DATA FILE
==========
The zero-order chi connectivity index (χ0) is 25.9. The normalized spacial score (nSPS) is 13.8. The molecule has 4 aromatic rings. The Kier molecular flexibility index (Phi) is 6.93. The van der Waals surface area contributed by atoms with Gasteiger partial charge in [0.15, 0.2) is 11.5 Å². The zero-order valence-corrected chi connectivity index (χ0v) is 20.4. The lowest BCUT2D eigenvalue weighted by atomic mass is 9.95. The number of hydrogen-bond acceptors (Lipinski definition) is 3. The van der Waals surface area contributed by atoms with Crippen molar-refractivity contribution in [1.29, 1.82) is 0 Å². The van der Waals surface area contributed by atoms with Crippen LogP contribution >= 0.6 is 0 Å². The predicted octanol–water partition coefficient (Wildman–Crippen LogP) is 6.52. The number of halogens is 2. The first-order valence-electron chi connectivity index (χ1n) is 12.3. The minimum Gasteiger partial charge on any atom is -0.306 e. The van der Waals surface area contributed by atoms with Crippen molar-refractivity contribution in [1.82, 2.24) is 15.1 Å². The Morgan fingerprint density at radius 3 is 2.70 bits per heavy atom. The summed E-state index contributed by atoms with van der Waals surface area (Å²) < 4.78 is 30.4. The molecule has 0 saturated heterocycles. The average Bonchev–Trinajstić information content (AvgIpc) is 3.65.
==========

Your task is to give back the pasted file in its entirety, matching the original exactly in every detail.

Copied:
The zero-order chi connectivity index (χ0) is 25.9. The normalized spacial score (nSPS) is 13.8. The molecule has 4 aromatic rings. The Kier molecular flexibility index (Phi) is 6.93. The van der Waals surface area contributed by atoms with Gasteiger partial charge in [0.15, 0.2) is 11.5 Å². The zero-order valence-corrected chi connectivity index (χ0v) is 20.4. The lowest BCUT2D eigenvalue weighted by atomic mass is 9.95. The number of hydrogen-bond acceptors (Lipinski definition) is 3. The van der Waals surface area contributed by atoms with Crippen molar-refractivity contribution in [1.29, 1.82) is 0 Å². The van der Waals surface area contributed by atoms with Crippen LogP contribution >= 0.6 is 0 Å². The predicted octanol–water partition coefficient (Wildman–Crippen LogP) is 6.52. The number of halogens is 2. The first-order valence-electron chi connectivity index (χ1n) is 12.3. The minimum Gasteiger partial charge on any atom is -0.306 e. The van der Waals surface area contributed by atoms with Crippen molar-refractivity contribution in [1.82, 2.24) is 15.1 Å². The Morgan fingerprint density at radius 3 is 2.70 bits per heavy atom. The summed E-state index contributed by atoms with van der Waals surface area (Å²) < 4.78 is 30.4. The molecule has 0 saturated heterocycles. The average Bonchev–Trinajstić information content (AvgIpc) is 3.65.